No Plain Jane

Theatre reviews and musings (mostly) from Adelaide

Month: February, 2013

Fringe Review: Tommy Bradson’s Sweet Sixteen or the Birthday Party Massacre


How best to write about a show in which you were pulled up on stage for? Of course, it radically changes the way you perceive the show: vast chunks of it get sieved through thoughts preoccupied with “what is my face doing” and “will I be asked to strip naked.” Even when these sections are over, and you’re back down in the relative safety of your seat, the rest of the show becomes somewhat blurrier.

It’s not quite a feeling of adrenalin. Or, maybe it is, an uncomfortable adrenalin you don’t know how to place. “Did I really just do that?” you think, when, of course, you didn’t really just do anything at all, but stand on stage and over-think every action you could possibly do with your body and try desperately not to laugh – from nerves, more than anything else – while a young man in white stage makeup and panda eyes of blue eye shadow stares into your face, and speaks of that time you striped naked in front of him, diving into the clear pool water under the moonlit sky and he found himself in love with you, and then he sings.

In Tommy Bradson’s Sweet Sixteen or the Birthday Party Massacre we’ve been gathered for Lula Whitlam’s surprise sixteenth birthday party. In the Campanile Tent at the Garden of Unearthly Delights, the audience starts the night looking upon the birthday table at the foot of the stage. By the end of the night, more than half the audience surrounds the table  – Bradson brought us up in a collection of uncles, cousins, and friends. The lolly bananas, party hats, and party poppers are shared freely, as several of us crack open a beer.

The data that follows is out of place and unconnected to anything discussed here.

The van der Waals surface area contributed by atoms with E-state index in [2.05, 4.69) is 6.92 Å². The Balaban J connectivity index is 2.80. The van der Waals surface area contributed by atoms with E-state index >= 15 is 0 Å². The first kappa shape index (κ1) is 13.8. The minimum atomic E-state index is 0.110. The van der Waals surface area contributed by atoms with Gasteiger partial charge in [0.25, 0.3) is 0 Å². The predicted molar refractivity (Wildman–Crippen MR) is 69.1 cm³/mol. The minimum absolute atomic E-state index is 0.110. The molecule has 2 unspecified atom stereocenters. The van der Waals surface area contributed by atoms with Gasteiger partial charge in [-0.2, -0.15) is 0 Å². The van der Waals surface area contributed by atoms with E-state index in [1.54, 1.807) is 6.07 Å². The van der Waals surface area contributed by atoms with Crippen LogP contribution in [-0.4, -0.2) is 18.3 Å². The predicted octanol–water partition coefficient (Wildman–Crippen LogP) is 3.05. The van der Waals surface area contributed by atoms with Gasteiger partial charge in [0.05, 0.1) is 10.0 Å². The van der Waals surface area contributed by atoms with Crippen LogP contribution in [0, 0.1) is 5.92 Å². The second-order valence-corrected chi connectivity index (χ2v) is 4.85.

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AdlFringe Review: Book of Loco

Tandanya’s theatre has been transformed. Out has gone the seating bank and in is – quite literally – thousands of cardboard boxes. Big ones, little ones, square ones, rectangular ones, all stacked on top of each other forming four walls reaching sky-high.

We take our seats, talking about the Fringe’s events so far, our days, our plans for the evenings. Then, we notice someone walking around the seats. Sitting down in empty chairs, looking around to take stock of who is in the audience, is a man in a black suit – hardly your typical Fringe attire.

This man is Alirio Zavarce, here to introduce us to his thoughts and his life, which he has titled The Book of Loco. Everyone is a little bit crazy, he hypothesizes. What we consider to be normal and what we consider to be loco is, maybe, just a result of the reality presented to us.

But how best to tell us this story?